[c]ertainly the constitutional protection is nowhere nearly so extensive as that afforded by the common law tort action for battery, which makes actionable any intentional and unpermitted contact with the plaintiff's person or anything attached to it and practically identified with it, see Prosser, Torts Sec. 9 (4th ed. 1971); still less is it as extensive as that afforded by the common law tort action for assault, redressing "Any act of such a nature as to excite an apprehension of battery," id. Sec. 10, at 38. Although "the least touching of another in anger is a battery," Cole v. Turner, 6 Mod. 149, 87 Eng.Rep. 907, 90 Eng.Rep. 958 (K.B. 1704) (Holt, C.J.), it is not a violation of a constitutional right actionable under 42 U.S.C. § 1983. The management by a few guards of large numbers of prisoners, not usually the most gentle or tractable of men and women, may require and justify the occasional use of a degree of intentional force. Not every push or shove, even if it may later seem unnecessary in the peace of a judge's chambers, violates a prisoner's constitutional rights.
Johnson v. Glick, 481 F.2d 1028, 1033 (2d Cir.), cert. denied sub nom. Employee-Officer John v. Johnson, 414 U.S. 1033, 94 S. Ct. 462, 38 L. Ed. 2d 324 (1973) (footnote omitted).
The eighth amendment's proscription of cruel and unusual punishment was originally envisaged as a limit on the power of the legislature to authorize sentences and on the judiciary to impose them. Ingraham v. Wright, 430 U.S. 651, 664-66, 97 S. Ct. 1401, 1408-10, 51 L. Ed. 2d 711 (1977). Its applicability has since been expanded: " [p]rison brutality ... is 'part of the total punishment to which the individual is being subjected for his crime and, as such, is a proper subject for Eighth Amendment scrutiny.' " Id. at 669, 97 S. Ct. at 1411, quoted in Rhodes v. Chapman, 452 U.S. 337, 345 n. 11, 101 S. Ct. 2392, 2398 n. 11, 69 L. Ed. 2d 59 (1981). While the lower courts have recognized that a guard's beating an inmate may violate the eighth amendment if the beating was authorized by the guard's supervisors, they have disagreed on whether a random, unauthorized beating may do so. Compare United States v. Georvassilis, 498 F.2d 883, 885 (6th Cir. 1974) with George v. Evans, 633 F.2d 413, 415-16 (5th Cir. 1980) and Johnson, 481 F.2d at 1032. See also Note, Applying the Eighth Amendment to the Use of Force Against Prison Inmates, 60 B.U. L. Rev. 332 (1980). We believe that Estelle v. Gamble, 429 U.S. 97, 97 S. Ct. 285, 50 L. Ed. 2d 251 (1976), resolves this issue.5 In Estelle, the Supreme Court held that a prison guard's deliberate indifference to a prisoner's serious medical needs is cruel and unusual punishment. Id. at 104-05, 97 S. Ct. at 291-92. Estelle did not require that the guard's acts be authorized or acquiesced in by his superiors before they can be characterized as punishment. We conclude that under Estelle, a prison guard's unauthorized beating of an inmate can violate the eighth amendment.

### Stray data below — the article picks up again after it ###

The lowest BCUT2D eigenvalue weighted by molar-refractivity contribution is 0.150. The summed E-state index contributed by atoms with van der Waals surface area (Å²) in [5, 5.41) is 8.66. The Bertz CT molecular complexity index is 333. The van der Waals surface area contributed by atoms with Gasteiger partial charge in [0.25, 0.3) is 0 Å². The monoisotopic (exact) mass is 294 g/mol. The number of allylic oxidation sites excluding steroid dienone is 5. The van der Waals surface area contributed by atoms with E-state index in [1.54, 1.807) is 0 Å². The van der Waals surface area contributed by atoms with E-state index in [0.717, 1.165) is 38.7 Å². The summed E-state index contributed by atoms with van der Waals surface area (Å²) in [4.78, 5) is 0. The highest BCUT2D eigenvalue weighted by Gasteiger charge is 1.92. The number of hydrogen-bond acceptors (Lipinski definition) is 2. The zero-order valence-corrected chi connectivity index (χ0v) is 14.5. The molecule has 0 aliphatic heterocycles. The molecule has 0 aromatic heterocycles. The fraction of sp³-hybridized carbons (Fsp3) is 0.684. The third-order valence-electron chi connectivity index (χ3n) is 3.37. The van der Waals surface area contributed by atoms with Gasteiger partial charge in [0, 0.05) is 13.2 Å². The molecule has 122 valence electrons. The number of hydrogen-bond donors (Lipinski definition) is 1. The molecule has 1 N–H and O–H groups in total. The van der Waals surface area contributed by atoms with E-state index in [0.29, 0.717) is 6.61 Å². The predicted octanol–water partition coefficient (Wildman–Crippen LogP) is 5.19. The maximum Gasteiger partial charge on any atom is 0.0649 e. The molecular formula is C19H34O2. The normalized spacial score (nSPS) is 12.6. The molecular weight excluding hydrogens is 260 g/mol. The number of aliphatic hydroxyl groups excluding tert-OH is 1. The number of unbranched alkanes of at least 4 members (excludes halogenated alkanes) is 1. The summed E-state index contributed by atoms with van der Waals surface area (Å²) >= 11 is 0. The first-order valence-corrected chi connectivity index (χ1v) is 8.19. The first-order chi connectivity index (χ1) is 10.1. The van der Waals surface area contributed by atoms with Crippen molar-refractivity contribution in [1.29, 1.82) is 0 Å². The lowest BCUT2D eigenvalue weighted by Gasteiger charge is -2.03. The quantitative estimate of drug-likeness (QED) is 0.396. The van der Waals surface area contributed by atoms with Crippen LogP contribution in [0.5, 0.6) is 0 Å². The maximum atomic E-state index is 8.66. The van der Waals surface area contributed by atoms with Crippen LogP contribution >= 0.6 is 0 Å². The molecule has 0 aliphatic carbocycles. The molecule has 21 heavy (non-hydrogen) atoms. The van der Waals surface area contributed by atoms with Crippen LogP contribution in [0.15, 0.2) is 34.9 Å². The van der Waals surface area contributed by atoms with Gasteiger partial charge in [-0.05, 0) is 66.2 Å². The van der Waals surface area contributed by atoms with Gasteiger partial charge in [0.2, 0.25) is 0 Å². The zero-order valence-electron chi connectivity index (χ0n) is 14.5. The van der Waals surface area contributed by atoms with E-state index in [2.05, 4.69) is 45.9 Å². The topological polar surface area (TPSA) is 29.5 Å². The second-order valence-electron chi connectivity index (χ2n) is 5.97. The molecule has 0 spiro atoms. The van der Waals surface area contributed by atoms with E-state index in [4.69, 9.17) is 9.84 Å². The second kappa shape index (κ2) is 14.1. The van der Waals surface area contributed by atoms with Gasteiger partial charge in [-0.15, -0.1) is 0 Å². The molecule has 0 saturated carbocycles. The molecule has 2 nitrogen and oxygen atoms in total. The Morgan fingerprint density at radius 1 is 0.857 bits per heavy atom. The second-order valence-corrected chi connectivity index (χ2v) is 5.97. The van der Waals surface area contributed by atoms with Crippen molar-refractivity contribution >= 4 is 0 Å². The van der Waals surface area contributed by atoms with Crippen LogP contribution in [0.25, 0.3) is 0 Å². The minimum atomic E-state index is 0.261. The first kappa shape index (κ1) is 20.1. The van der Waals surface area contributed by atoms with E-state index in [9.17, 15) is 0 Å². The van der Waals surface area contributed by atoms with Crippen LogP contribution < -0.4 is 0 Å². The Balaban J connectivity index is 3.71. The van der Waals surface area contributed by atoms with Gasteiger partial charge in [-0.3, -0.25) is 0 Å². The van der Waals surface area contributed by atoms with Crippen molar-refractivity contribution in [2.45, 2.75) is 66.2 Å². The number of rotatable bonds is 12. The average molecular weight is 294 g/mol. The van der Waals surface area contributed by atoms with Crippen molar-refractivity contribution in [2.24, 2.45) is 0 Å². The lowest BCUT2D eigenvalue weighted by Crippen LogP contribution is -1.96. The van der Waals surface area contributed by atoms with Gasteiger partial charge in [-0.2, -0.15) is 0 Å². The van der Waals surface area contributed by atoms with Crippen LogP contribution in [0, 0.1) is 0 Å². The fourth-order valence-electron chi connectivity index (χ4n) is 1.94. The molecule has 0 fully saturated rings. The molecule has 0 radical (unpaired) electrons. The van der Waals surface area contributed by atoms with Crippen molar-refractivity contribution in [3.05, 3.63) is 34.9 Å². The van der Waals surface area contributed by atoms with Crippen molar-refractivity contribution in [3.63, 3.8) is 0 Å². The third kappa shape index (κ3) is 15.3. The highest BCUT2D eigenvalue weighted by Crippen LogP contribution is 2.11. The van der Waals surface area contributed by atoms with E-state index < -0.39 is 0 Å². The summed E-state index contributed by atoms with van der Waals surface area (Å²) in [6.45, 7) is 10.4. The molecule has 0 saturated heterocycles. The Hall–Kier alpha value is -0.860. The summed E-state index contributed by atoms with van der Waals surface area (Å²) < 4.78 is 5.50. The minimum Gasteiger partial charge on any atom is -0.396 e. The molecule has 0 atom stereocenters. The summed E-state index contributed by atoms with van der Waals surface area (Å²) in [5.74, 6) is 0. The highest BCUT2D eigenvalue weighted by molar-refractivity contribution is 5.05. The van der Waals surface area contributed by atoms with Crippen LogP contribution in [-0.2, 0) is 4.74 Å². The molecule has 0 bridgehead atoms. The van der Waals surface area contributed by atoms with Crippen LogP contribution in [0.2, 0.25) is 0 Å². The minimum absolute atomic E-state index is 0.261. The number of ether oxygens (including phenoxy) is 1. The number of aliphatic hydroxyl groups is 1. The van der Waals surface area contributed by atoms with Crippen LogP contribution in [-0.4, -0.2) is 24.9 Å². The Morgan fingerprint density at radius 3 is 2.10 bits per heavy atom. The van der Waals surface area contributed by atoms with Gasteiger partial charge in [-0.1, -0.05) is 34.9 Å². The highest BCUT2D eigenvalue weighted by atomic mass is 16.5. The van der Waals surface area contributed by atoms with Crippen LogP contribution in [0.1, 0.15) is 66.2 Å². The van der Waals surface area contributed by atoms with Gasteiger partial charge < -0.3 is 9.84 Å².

Hamstringing prison guards, however, by forbidding their use of the force necessary to maintain control of the prison not only would endanger the guards but also could subject the prisoners themselves to greater violence at the hands of their fellow inmates. That is not constitutionally necessary. A prison guard's use of force against an inmate is "cruel and unusual" only if it involves "the unnecessary and wanton infliction of pain." Gregg v. Georgia, 428 U.S. 153, 173, 96 S. Ct. 2909, 2925, 49 L. Ed. 2d 859 (1976). We think that this standard imposes three requirements for an inmate to state a cause of action under the eighth amendment and section 1983 for an attack by a prison guard. First, "wanton" requires that the guard have intended to harm the inmate. Second, "unnecessary" requires the force used to have been more than appeared reasonably necessary at the time of the use of force to maintain or restore discipline. Third, "pain" means more than momentary discomfort; the attack must have resulted in either severe pain or a lasting injury.6 In applying this test,a court must look to such factors as the need for the application of force, the relationship between the need and the amount of force that was used, the extent of injury inflicted, and whether force was applied in a good faith effort to maintain or restore discipline or maliciously and sadistically for the very purpose of causing harm.